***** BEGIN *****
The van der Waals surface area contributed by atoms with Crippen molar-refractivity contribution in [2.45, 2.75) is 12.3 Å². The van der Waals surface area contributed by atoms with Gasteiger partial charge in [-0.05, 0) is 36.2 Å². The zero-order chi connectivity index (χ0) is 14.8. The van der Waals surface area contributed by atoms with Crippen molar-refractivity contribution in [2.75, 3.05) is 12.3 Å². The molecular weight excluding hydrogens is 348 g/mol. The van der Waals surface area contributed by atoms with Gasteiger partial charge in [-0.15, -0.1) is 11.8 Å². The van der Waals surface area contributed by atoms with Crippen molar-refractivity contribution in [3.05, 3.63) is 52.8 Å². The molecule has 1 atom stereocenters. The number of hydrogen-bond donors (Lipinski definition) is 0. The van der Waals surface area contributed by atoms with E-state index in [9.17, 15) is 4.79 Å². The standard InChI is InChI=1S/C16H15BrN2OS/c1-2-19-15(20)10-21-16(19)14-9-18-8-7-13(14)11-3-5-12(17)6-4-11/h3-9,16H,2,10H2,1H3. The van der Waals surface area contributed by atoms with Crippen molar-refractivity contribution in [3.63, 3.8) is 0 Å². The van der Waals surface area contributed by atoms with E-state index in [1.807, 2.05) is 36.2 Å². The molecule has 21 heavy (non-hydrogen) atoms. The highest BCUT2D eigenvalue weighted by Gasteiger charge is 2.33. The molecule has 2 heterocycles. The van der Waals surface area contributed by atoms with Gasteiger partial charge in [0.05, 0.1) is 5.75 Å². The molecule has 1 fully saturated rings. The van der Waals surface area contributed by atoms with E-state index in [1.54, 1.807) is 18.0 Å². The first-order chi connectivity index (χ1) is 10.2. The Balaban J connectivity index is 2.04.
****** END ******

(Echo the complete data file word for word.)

The van der Waals surface area contributed by atoms with Crippen molar-refractivity contribution in [2.45, 2.75) is 12.3 Å². The van der Waals surface area contributed by atoms with Gasteiger partial charge in [-0.05, 0) is 36.2 Å². The zero-order chi connectivity index (χ0) is 14.8. The van der Waals surface area contributed by atoms with Crippen molar-refractivity contribution in [2.75, 3.05) is 12.3 Å². The molecular weight excluding hydrogens is 348 g/mol. The van der Waals surface area contributed by atoms with Gasteiger partial charge in [-0.15, -0.1) is 11.8 Å². The van der Waals surface area contributed by atoms with Crippen molar-refractivity contribution in [3.05, 3.63) is 52.8 Å². The molecule has 1 atom stereocenters. The number of hydrogen-bond donors (Lipinski definition) is 0. The van der Waals surface area contributed by atoms with E-state index in [9.17, 15) is 4.79 Å². The standard InChI is InChI=1S/C16H15BrN2OS/c1-2-19-15(20)10-21-16(19)14-9-18-8-7-13(14)11-3-5-12(17)6-4-11/h3-9,16H,2,10H2,1H3. The van der Waals surface area contributed by atoms with Crippen molar-refractivity contribution in [3.63, 3.8) is 0 Å². The van der Waals surface area contributed by atoms with E-state index in [1.807, 2.05) is 36.2 Å². The molecule has 21 heavy (non-hydrogen) atoms. The highest BCUT2D eigenvalue weighted by Gasteiger charge is 2.33. The molecule has 2 heterocycles. The van der Waals surface area contributed by atoms with Gasteiger partial charge in [0.05, 0.1) is 5.75 Å². The molecule has 1 fully saturated rings. The van der Waals surface area contributed by atoms with E-state index in [1.54, 1.807) is 18.0 Å². The first-order chi connectivity index (χ1) is 10.2. The Balaban J connectivity index is 2.04.